“There's lots of arguments both ways and we could probably all make those arguments, but I just think that's another issue that's out there and it's been, gotten more interesting in the last many years, as people like Kevin McCarthy from the San Joaquin Valley have become more powerful in Congress, and so there's this battle going on that has this sort of political context,” said Mr. Candee. “There's an equity context in the drought that had impacts, particularly for the most vulnerable communities, and so I think Daniel made a good point. A lot of times we inherit the problems at the outset, and trying to remediate and restore things can be even tougher.”
Moderator Larry McKenney asked who is responsible for solving these problems from an agency perspective?
Hope Smythe noted that the Santa Ana Watershed Project Authority, a joint powers authority formed in 1968 of five large water agencies in the Santa Ana watershed, is a perfect example of an Agency that was formed to address these problems. Larry McKenney asked if it was happening anywhere else?
Hal Candee noted that over time, a lot of interagency groups in the Central Valley have tried to wrestle with these tough issues. He recalled how he was summoned by Senator Feinstein to sit down with the Bush Administration, Westlands Water District, and others, to try and address some of the salinity and drainage issues. They gave one seat for environmentalists, but Mr. Candee lobbied hard and got Gary Bobker from the Bay Institute to attend with him. When they arrived, there were 35 people in the room, and Mr. Candee noted the absence of the US EPA, the US Fish and Wildlife Service, and the USGS, who have been studying the issue for over a decade. It took three meetings to be able to get those federal agencies to the table, Mr. Candee said, and when they finally got them there, a Senator came up and noted the depth of their knowledge on the subject and asked why they hadn’t been there sooner.
“I didn't think it was such a revolutionary concept to put the applicable federal regulatory agencies at the table,” Mr. Candee noted. “We can't sometimes even get the right people in the room, and that is doubly true with the communities who don't have as much power, and it's also true that there's a state and federal problem too.”
Daniel Cozad said they have a concept for management zones, which bring dischargers – the people who have to get permits – to things like the Sustainable Groundwater Management Agencies that are forming within the Central Valley. “While none of those answer every problem, they're beginning to coalesce on the same sorts of issues and problems from the local perspective,” he said. “What we've had is the federal government trying to solve problems, and the state government trying to solve problems, and what we've had is a lack of recognition by the local entities that they're their problems to solve. They need help from the state and federal government, but they're their problems.”
“The difference in the Santa Ana was the five agencies that decided to make a JPA because they had spent a hundred years suing each other, and they understood it was their groundwater,” Mr. Cozad continued. “It was their future water source that their population would need to survive and thrive.”
However, in the Central Valley, the irrigation districts were all about distributing surface water – they didn't manage groundwater, they didn't supply groundwater, Mr. Cozad noted. But things are changing, and now irrigation districts are serving urban populations as much as agriculture, he said. “There are successful models like this going on, it's where an Irrigation District says, ‘You know, I now serve two thirds urban population, and one third agriculture. I guess I should take over and manage how all this works.’ Where that's going on, at Alta Irrigation District and others, I see really bright hope in a future. And why did Alta do it? Because the Manager's been there 25 years. He has the stature to stand up and say, ‘We need to lead this direction. We need our Board to support this, and we need to move forward.’”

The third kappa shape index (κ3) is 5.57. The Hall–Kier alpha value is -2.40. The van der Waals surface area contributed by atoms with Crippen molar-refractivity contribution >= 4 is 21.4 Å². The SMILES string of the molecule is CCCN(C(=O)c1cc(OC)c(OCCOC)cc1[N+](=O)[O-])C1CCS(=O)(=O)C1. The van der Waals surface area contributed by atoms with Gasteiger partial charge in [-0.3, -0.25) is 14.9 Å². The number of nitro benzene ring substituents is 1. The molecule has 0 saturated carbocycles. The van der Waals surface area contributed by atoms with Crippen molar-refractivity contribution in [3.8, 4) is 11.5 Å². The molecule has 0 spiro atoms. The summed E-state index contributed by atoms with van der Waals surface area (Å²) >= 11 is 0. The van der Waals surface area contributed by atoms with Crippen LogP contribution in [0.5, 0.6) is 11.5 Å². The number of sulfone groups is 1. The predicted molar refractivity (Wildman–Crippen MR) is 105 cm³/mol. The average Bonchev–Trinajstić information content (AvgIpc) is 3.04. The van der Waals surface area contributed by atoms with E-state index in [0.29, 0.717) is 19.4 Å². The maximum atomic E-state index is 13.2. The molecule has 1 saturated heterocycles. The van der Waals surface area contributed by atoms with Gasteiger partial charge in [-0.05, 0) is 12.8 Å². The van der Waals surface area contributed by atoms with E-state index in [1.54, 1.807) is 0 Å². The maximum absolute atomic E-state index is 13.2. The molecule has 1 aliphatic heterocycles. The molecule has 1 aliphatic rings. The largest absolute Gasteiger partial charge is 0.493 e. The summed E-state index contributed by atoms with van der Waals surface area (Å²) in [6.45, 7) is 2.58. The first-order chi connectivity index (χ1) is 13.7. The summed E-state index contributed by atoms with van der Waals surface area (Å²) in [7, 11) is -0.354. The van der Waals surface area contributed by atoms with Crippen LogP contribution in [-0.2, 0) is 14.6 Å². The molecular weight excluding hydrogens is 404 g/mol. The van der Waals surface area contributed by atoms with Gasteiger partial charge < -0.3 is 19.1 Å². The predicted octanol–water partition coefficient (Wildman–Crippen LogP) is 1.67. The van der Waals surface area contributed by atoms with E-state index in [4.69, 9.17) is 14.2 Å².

“We've tried to set up a system where that sort of thing can be legally permitted in the regulatory process, and that's sort of leadership can be shepherded and grow real local work,” Mr. Cozad said. “When you have real locals involved, you will get a good solution. If we provide some consistent funding on the state and federal level to help them along, you will end up with sustainable groundwater, sustainable agriculture, and folks who can work in that business and survive. And that's what we need to achieve.”
“As a real practical matter, the SAWPA model has been very successful as far as it's gone, but one of the limitations of the joint powers authority approach is that a joint powers agency can only exercise powers that all of its members have in common,” said Larry McKenney. “Our JPA is five municipal water agencies; we don't have any land use jurisdiction, and if we brought a county, or a city, or multiple counties, we have three counties into the JPA – even if we did that, the JPA can't exercise land use jurisdiction because some of the members have it and some don't. And some of these problems, especially in the Central Valley side of things, seem to stem from land use decisions. So, are the SGMA agencies going to address that? How is that going to be grappled with in the future?”[pullquote]“When you have real locals involved, you will get a good solution. If we provide some consistent funding on the state and federal level to help them along, you will end up with sustainable groundwater, sustainable agriculture, and folks who can work in that business and survive. And that's what we need to achieve.” –Daniel Cozad[/pullquote]